Published in The Weekend Independent Magazine on Friday 31 January 2010


The two main intersections at Dhaka’s Gulshan 1 and 2 contain a flurry of commerce.  Whilst the surrounding retail stores sell luxury goods and expensive clothes, those commuting through the two “circles” are unlikely to escape a sensory assault from beggars and street hawkers, who are heavily concentrated in the affluent area.  As many as five at a time may approach a vehicle, each relentlessly tapping on the window or CNG grates until the traffic moves on or the passenger gives in – perhaps by buying a bag of popcorn.  The experience can be both unpleasant and intimidating, as the demands are often brazen.  Although a newcomer may feel distressed when confronted by such poverty, many of us – including myself – have become densensitised in order to cope.  Thus it was something of a surprise when, last week, whilst navigating the Gulshan 2 intersection by foot, a plucky little street kid called Sohel attached himself to my arm and utterly charmed me.  A few days later I went back to find him and spent a couple of hours in a café listening to his story.  It’s not atypical of the lives of Dhaka’s 90,000 street kids, nor the estimated 150 million throughout the world, but the dignity and discipline with which Sohel conducts himself is a worthy reminder of the resilience of the human spirit.

Street hawker Sohel has spent the last six years working at the Gulshan 2 intersection and he may very well be Dhaka’s youngest entrepreneur – though it’s impossible to verify, because he isn’t sure whether he is eight, nine or ten years old.  Sohel started out by begging for alms, until one day a man stuffed a bunch of stickers in his hand and said, “Sell these.”  Sohel said that it is “nicer” to have something to sell rather than to beg.  He buys Tk 200 of stickers from a nearby shop and makes a profit of around Tk 150 per day.  He usually keeps between Tk 10 and Tk 20 for himself, and gives the rest to his family, who live in an area close to the American embassy.  He arrives at the intersection at around 9am and leaves about 10 hours later.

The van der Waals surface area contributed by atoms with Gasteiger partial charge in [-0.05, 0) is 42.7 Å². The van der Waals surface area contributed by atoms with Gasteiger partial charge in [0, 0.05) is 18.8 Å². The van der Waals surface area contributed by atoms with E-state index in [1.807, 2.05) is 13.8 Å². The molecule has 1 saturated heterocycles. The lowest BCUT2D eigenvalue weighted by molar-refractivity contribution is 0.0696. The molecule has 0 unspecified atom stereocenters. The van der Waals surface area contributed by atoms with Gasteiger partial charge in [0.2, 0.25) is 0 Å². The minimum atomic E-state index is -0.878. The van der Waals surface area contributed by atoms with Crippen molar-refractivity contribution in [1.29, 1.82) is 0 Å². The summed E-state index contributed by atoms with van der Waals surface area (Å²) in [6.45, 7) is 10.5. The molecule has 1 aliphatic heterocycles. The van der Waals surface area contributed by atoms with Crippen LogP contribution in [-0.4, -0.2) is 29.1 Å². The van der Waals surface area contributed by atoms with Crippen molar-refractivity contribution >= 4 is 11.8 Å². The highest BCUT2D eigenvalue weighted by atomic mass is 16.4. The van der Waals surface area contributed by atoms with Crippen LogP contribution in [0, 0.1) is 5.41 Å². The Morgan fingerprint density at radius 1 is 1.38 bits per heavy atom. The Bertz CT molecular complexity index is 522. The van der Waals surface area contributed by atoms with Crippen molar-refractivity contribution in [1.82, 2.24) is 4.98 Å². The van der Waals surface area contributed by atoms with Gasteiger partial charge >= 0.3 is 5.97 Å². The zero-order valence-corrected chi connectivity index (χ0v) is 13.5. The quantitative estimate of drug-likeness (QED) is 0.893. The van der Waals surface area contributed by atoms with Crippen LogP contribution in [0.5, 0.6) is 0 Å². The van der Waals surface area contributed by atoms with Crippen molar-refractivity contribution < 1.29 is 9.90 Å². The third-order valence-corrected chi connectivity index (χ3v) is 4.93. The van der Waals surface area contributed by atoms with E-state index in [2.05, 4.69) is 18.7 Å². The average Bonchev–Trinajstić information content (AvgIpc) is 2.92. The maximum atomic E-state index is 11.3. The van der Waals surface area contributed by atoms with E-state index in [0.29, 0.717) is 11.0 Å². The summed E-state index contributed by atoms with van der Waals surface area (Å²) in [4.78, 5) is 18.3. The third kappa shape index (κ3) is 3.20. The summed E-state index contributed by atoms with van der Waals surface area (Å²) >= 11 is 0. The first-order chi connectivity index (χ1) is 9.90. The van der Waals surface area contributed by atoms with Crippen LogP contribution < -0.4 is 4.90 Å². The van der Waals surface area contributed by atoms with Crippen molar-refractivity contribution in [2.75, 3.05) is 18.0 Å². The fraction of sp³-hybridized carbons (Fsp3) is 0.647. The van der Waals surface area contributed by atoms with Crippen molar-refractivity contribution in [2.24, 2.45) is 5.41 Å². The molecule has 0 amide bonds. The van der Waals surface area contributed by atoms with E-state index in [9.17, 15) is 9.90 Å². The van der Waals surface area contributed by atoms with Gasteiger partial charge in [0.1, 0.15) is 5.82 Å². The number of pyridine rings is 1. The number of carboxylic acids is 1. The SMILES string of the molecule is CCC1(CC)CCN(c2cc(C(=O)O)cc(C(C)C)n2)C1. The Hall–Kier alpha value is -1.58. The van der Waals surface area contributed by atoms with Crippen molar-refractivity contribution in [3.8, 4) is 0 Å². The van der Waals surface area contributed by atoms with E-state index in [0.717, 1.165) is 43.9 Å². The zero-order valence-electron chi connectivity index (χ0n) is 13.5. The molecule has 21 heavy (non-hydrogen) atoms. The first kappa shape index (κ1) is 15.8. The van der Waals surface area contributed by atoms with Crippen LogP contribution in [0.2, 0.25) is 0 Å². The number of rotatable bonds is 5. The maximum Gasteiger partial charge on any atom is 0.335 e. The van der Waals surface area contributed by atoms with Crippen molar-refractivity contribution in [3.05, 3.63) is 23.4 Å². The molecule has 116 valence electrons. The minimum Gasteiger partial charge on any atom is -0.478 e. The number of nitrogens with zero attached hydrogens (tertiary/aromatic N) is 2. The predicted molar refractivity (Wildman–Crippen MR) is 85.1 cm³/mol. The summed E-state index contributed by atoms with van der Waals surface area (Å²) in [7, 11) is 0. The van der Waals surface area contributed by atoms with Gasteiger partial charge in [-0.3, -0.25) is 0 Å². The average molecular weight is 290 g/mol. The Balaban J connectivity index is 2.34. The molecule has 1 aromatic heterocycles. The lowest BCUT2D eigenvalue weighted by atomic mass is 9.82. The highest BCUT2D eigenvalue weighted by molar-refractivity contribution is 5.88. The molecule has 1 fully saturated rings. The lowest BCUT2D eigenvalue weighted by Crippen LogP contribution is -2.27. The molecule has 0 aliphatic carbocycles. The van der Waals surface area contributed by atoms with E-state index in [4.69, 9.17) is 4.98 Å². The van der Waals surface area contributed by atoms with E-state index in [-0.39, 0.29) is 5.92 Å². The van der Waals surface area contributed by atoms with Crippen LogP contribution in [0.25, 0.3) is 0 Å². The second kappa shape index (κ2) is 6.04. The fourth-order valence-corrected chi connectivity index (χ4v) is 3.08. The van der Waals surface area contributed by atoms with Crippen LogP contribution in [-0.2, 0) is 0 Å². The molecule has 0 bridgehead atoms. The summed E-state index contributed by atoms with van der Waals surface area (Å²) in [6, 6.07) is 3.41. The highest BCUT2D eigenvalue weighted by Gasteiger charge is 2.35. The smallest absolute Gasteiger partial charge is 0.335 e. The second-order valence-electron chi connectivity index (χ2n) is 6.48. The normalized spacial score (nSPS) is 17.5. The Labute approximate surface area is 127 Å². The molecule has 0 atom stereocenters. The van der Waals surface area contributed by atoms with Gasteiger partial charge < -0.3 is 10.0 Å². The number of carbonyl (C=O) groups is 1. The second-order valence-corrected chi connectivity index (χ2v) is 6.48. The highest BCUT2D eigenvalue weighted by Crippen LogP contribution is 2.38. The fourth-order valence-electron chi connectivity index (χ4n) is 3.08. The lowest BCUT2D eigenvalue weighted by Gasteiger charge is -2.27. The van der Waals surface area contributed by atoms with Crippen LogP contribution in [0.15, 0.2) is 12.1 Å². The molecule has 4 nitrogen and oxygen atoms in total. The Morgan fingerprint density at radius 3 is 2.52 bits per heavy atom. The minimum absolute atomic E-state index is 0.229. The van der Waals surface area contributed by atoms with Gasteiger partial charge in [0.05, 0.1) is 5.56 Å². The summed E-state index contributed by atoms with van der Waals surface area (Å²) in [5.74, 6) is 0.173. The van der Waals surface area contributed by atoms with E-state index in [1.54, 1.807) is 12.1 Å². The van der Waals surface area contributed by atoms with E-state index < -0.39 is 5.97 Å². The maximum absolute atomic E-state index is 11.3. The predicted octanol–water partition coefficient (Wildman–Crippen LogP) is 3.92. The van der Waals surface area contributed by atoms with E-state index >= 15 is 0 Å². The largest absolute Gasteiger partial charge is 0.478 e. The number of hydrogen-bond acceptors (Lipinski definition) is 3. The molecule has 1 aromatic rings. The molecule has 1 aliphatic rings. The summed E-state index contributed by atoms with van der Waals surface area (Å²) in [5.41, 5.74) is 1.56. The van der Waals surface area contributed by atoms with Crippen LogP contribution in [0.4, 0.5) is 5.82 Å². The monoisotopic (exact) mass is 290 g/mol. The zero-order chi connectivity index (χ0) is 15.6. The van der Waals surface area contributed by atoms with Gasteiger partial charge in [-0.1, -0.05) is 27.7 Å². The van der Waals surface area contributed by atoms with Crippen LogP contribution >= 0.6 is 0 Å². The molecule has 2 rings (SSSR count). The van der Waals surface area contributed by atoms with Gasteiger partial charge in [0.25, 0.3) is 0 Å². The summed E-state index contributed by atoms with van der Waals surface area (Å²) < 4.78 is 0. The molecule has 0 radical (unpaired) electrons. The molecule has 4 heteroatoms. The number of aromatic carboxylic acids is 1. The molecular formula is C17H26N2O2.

Sohel's friends in Gulshan

Sohel doesn’t have a catalogue of grievances about life on the street.  He said that overall, life is “okay.”  He said, “My only enemy is the beggars.”   When Sohel is trying to sell stickers, beggars approach the same vehicle to compete for their share of business.  Sometimes they try to forcibly drive him away from the intersection.  However, up until two weeks ago, Sohel had an even bigger headache.  Gang members forced him to give them a proportion of his profits every day – usually around 12 taka.  Considering that Sohel only makes a Tk 3 profit for every sticker book he sells, the annoyance was a big one.  Sohel said that the gangsters are operating on a “low” level, as they are not affiliated with any political parties.  When Sohel started to refuse to pay the gangsters, he was beaten.  When asked whether he could run away and hide from a gang, he said, “I can’t – I must stay on the street and sell.”

Recently, when another street hawker was beaten to a bloody pulp by gang members, the street kids decided to go to the police for assistance.  Although street hawking is illegal in Bangladesh, Sohel said that the police were very reassuring – and that they came to the intersection to give the gang members a taste of their own medicine.

“The gangsters won’t be back this lifetime,” Sohel assured me, but one wonders how he can be sure.  Sohel has been harassed by gang members ever since he started working.